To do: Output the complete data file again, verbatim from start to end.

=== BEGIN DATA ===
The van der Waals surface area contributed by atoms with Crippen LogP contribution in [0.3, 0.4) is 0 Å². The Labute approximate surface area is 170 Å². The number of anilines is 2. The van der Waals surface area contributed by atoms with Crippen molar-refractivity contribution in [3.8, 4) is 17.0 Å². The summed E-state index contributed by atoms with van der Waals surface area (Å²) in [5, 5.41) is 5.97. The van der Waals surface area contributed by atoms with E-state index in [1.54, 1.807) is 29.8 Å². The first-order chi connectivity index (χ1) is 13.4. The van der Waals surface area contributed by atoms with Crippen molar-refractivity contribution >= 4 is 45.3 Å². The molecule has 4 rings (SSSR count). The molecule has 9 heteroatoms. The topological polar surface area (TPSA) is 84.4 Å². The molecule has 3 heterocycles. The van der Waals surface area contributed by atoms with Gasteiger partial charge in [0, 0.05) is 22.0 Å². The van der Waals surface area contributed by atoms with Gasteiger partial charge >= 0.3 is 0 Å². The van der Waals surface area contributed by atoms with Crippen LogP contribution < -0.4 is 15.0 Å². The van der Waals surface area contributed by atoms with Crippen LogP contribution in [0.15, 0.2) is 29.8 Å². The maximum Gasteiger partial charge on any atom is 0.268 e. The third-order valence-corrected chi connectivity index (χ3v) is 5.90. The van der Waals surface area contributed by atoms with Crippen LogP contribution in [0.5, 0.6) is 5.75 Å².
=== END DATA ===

The van der Waals surface area contributed by atoms with Crippen LogP contribution in [0.3, 0.4) is 0 Å². The Labute approximate surface area is 170 Å². The number of anilines is 2. The van der Waals surface area contributed by atoms with Crippen molar-refractivity contribution in [3.8, 4) is 17.0 Å². The summed E-state index contributed by atoms with van der Waals surface area (Å²) in [5, 5.41) is 5.97. The van der Waals surface area contributed by atoms with E-state index in [1.54, 1.807) is 29.8 Å². The first-order chi connectivity index (χ1) is 13.4. The van der Waals surface area contributed by atoms with Crippen molar-refractivity contribution >= 4 is 45.3 Å². The molecule has 4 rings (SSSR count). The molecule has 9 heteroatoms. The topological polar surface area (TPSA) is 84.4 Å². The molecule has 3 heterocycles. The van der Waals surface area contributed by atoms with Gasteiger partial charge in [0, 0.05) is 22.0 Å². The van der Waals surface area contributed by atoms with Gasteiger partial charge >= 0.3 is 0 Å². The van der Waals surface area contributed by atoms with Crippen LogP contribution < -0.4 is 15.0 Å². The van der Waals surface area contributed by atoms with Crippen LogP contribution in [0.15, 0.2) is 29.8 Å². The maximum Gasteiger partial charge on any atom is 0.268 e. The third-order valence-corrected chi connectivity index (χ3v) is 5.90. The van der Waals surface area contributed by atoms with Crippen LogP contribution in [0.5, 0.6) is 5.75 Å².